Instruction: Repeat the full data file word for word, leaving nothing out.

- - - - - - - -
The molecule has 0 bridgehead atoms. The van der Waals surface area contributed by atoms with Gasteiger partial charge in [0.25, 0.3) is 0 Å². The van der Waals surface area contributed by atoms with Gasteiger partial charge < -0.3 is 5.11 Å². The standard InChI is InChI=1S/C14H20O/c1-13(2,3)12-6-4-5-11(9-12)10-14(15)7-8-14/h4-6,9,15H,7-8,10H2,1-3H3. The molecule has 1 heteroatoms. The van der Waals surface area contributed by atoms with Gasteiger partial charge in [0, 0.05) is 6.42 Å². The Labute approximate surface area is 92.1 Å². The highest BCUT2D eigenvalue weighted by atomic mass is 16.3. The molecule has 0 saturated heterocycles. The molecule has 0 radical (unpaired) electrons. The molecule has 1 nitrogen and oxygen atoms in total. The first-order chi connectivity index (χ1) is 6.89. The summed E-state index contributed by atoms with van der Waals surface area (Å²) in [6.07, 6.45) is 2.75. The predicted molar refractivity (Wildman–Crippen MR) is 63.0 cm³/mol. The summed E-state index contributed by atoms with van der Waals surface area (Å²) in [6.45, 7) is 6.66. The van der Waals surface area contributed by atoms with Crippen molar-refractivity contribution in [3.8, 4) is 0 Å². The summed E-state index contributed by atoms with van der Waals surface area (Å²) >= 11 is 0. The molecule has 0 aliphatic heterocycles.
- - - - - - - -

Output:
The molecule has 0 bridgehead atoms. The van der Waals surface area contributed by atoms with Gasteiger partial charge in [0.25, 0.3) is 0 Å². The van der Waals surface area contributed by atoms with Gasteiger partial charge < -0.3 is 5.11 Å². The standard InChI is InChI=1S/C14H20O/c1-13(2,3)12-6-4-5-11(9-12)10-14(15)7-8-14/h4-6,9,15H,7-8,10H2,1-3H3. The molecule has 1 heteroatoms. The van der Waals surface area contributed by atoms with Gasteiger partial charge in [0, 0.05) is 6.42 Å². The Labute approximate surface area is 92.1 Å². The highest BCUT2D eigenvalue weighted by atomic mass is 16.3. The molecule has 0 saturated heterocycles. The molecule has 0 radical (unpaired) electrons. The molecule has 1 nitrogen and oxygen atoms in total. The first-order chi connectivity index (χ1) is 6.89. The summed E-state index contributed by atoms with van der Waals surface area (Å²) in [6.07, 6.45) is 2.75. The predicted molar refractivity (Wildman–Crippen MR) is 63.0 cm³/mol. The summed E-state index contributed by atoms with van der Waals surface area (Å²) in [6.45, 7) is 6.66. The van der Waals surface area contributed by atoms with Crippen molar-refractivity contribution in [3.8, 4) is 0 Å². The summed E-state index contributed by atoms with van der Waals surface area (Å²) >= 11 is 0. The molecule has 0 aliphatic heterocycles.